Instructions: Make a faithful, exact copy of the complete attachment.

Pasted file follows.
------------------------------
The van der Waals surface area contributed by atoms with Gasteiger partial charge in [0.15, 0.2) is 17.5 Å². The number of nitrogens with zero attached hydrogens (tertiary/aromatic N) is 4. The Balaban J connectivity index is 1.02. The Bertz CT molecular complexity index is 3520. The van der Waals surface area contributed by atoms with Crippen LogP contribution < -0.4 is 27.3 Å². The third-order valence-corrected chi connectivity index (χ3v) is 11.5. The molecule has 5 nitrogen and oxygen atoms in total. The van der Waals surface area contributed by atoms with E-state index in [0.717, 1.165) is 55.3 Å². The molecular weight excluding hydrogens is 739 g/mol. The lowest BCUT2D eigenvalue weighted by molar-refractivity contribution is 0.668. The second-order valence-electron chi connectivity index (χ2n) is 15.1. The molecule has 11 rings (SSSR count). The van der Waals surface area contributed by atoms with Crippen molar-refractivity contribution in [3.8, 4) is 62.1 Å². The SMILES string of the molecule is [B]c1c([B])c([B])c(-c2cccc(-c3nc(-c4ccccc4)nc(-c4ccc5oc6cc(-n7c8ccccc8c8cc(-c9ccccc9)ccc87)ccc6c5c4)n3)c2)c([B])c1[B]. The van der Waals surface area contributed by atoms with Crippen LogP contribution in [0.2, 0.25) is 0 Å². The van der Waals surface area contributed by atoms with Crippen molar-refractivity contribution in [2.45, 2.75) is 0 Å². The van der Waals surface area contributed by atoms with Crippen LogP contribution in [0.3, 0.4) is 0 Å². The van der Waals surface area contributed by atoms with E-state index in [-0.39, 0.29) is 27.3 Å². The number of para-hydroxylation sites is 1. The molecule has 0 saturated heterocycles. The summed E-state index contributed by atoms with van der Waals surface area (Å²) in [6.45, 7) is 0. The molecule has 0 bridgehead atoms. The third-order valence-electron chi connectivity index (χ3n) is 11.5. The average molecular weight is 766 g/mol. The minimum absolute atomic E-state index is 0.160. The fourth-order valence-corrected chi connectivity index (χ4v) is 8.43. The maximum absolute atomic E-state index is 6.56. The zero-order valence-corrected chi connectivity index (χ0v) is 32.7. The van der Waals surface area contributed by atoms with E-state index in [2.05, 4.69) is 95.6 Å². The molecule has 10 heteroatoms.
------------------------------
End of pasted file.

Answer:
The van der Waals surface area contributed by atoms with Gasteiger partial charge in [0.15, 0.2) is 17.5 Å². The number of nitrogens with zero attached hydrogens (tertiary/aromatic N) is 4. The Balaban J connectivity index is 1.02. The Bertz CT molecular complexity index is 3520. The van der Waals surface area contributed by atoms with Crippen LogP contribution < -0.4 is 27.3 Å². The third-order valence-corrected chi connectivity index (χ3v) is 11.5. The molecule has 5 nitrogen and oxygen atoms in total. The van der Waals surface area contributed by atoms with E-state index in [0.717, 1.165) is 55.3 Å². The molecular weight excluding hydrogens is 739 g/mol. The lowest BCUT2D eigenvalue weighted by molar-refractivity contribution is 0.668. The second-order valence-electron chi connectivity index (χ2n) is 15.1. The molecule has 11 rings (SSSR count). The van der Waals surface area contributed by atoms with Crippen molar-refractivity contribution in [3.8, 4) is 62.1 Å². The SMILES string of the molecule is [B]c1c([B])c([B])c(-c2cccc(-c3nc(-c4ccccc4)nc(-c4ccc5oc6cc(-n7c8ccccc8c8cc(-c9ccccc9)ccc87)ccc6c5c4)n3)c2)c([B])c1[B]. The van der Waals surface area contributed by atoms with Crippen LogP contribution in [0.2, 0.25) is 0 Å². The van der Waals surface area contributed by atoms with Crippen molar-refractivity contribution in [2.45, 2.75) is 0 Å². The van der Waals surface area contributed by atoms with Crippen LogP contribution in [0.3, 0.4) is 0 Å². The van der Waals surface area contributed by atoms with E-state index in [-0.39, 0.29) is 27.3 Å². The number of para-hydroxylation sites is 1. The molecule has 0 saturated heterocycles. The summed E-state index contributed by atoms with van der Waals surface area (Å²) in [6.45, 7) is 0. The molecule has 0 bridgehead atoms. The third-order valence-electron chi connectivity index (χ3n) is 11.5. The average molecular weight is 766 g/mol. The minimum absolute atomic E-state index is 0.160. The fourth-order valence-corrected chi connectivity index (χ4v) is 8.43. The maximum absolute atomic E-state index is 6.56. The zero-order valence-corrected chi connectivity index (χ0v) is 32.7. The van der Waals surface area contributed by atoms with E-state index in [2.05, 4.69) is 95.6 Å². The molecule has 10 heteroatoms.